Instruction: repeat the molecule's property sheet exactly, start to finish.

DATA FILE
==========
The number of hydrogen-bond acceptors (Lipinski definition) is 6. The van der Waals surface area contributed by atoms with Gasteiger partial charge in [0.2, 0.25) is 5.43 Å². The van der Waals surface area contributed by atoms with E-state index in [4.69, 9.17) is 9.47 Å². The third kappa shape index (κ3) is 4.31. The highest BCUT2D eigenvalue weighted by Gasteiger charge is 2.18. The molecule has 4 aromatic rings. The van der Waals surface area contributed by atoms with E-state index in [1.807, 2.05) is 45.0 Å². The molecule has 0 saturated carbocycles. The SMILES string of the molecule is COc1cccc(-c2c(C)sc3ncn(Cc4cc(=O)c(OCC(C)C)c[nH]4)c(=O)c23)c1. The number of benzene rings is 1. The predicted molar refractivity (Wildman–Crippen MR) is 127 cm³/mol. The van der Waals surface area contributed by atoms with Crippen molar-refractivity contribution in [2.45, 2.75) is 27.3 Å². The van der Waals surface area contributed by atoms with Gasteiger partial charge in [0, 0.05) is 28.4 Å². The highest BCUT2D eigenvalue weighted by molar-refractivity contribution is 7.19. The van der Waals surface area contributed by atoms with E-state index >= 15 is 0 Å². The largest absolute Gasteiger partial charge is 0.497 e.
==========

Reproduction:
The number of hydrogen-bond acceptors (Lipinski definition) is 6. The van der Waals surface area contributed by atoms with Gasteiger partial charge in [0.2, 0.25) is 5.43 Å². The van der Waals surface area contributed by atoms with E-state index in [4.69, 9.17) is 9.47 Å². The third kappa shape index (κ3) is 4.31. The highest BCUT2D eigenvalue weighted by Gasteiger charge is 2.18. The molecule has 4 aromatic rings. The van der Waals surface area contributed by atoms with E-state index in [1.807, 2.05) is 45.0 Å². The molecule has 0 saturated carbocycles. The SMILES string of the molecule is COc1cccc(-c2c(C)sc3ncn(Cc4cc(=O)c(OCC(C)C)c[nH]4)c(=O)c23)c1. The number of benzene rings is 1. The predicted molar refractivity (Wildman–Crippen MR) is 127 cm³/mol. The van der Waals surface area contributed by atoms with Crippen molar-refractivity contribution in [2.45, 2.75) is 27.3 Å². The van der Waals surface area contributed by atoms with Gasteiger partial charge in [0, 0.05) is 28.4 Å². The highest BCUT2D eigenvalue weighted by molar-refractivity contribution is 7.19. The van der Waals surface area contributed by atoms with E-state index >= 15 is 0 Å². The largest absolute Gasteiger partial charge is 0.497 e.